Fears bushfire victims will miss out on HomeBuilder scheme: Macquarie MP

Bushfire victims could miss out on federal funding to rebuild their homes after the government ruled out extending the HomeBuilder scheme deadline, Federal Member for Macquarie Susan Templeman has warned.

The Labor MP last month called for special consideration for bushfire victims around the December 31 deadline for the program, which provides $25,000 to stimulate new home construction or renovations.

Bushfire survivors: Macquarie MP Susan Templeman holds Raven the dog while speaking with Kiera, Megan and Chris Kezik at the site where their Bilpin home burned down in December.

Bushfire survivors: Macquarie MP Susan Templeman holds Raven the dog while speaking with Kiera, Megan and Chris Kezik at the site where their Bilpin home burned down in December.

But in a letter to Labor leader Anthony Albanese received on July 1, the prime minister confirmed the deadline would not be extended.

"This is yet another blow for people already struggling following a catastrophic event," said Ms Templeman. "At the six-month mark, some people are still just trying to get back on their feet, let alone get all the things in place to sign a contract."

Federal housing minister Michael Sukkar responded angrily to the claim, saying the scheme still had flexibility which could help bushfire-affected families.

"If construction cannot commence within three months of signing a building contract, states and territories have the discretion to extend this period if the delay is due to unforeseen factors (eg. delays in building approvals). This could help accommodate some of the challenges faced in rebuilding throughout bushfire affected regions," he said.

He accused Labor of not supporting the HomeBuilder scheme.

"If Susan Templeman and Labor had its way, there would be no HomeBuilder. Does Ms Templeman now claim to support the program, contrary to her leader and Labor's housing spokesman?"

But the Macquarie MP said the minister was "attempting to muddy the waters on this issue".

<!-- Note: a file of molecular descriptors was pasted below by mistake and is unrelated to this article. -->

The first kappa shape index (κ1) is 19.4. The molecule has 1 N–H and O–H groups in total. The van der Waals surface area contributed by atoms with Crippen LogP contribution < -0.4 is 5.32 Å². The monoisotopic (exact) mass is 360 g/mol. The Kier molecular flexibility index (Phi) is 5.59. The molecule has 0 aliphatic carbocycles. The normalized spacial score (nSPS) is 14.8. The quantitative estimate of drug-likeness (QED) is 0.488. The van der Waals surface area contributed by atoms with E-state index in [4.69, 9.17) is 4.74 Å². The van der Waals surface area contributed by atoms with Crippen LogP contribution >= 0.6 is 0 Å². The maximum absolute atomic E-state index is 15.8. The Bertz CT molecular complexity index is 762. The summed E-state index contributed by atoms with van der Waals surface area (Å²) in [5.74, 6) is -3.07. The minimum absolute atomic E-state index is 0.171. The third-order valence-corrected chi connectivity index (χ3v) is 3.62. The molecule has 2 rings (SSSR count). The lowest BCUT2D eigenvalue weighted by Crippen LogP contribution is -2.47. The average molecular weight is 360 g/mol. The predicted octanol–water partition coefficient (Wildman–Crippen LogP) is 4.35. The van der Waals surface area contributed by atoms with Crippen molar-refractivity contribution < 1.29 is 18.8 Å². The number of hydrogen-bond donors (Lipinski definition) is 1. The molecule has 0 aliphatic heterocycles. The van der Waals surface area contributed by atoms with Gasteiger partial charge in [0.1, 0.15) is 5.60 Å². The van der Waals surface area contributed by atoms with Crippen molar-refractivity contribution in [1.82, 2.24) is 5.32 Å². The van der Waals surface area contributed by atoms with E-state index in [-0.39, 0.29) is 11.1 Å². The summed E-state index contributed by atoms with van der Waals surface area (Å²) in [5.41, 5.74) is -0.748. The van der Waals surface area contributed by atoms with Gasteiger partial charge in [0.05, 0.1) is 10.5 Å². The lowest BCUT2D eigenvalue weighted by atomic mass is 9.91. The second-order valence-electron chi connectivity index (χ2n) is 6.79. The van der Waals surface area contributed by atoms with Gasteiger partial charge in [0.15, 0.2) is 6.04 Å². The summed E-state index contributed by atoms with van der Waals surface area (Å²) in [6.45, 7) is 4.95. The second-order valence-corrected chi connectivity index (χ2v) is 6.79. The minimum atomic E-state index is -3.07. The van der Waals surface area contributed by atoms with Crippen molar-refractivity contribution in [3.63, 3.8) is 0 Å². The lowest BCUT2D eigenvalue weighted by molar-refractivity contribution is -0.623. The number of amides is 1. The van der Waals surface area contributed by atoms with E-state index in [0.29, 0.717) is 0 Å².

"Six weeks after Labor began calling for a national housing stimulus plan, HomeBuilder was announced and it was a massive missed opportunity. Industry representatives from the Master Builders Association and the Property Council of Australia, to the Community Housing Industry Association, National Shelter and Homelessness Australia, called for much more substantial packages."

Ms Templeman said she had spoken to many Hawkesbury and Blue Mountains bushfire survivors about the issue.

"For families like the Keziks in Bilpin, they've only just found out likely BAL ratings on their land and now they have to choose a location and design for a new home, get all the relevant council and RFS approvals, plus work out how to cover the difference between the insurance and the actual coat of the rebuild.

"And people are making these huge life decisions while still coming to terms with the loss of everything they owned."

Chris Kezik doubted the family would be able to meet the deadline in time.

"I very much doubt we will meet the deadline, with all the assumed delays through council. We are only just starting the process with builders," he said.

Ms Templeman said a total of 41 houses were destroyed in the Blue Mountains and Hawkesbury in the bushfires, with another 23 severely damaged.

"So that leaves 41 households potentially missing out on a much-needed $25,000 through HomeBuilder that would help them rebuild."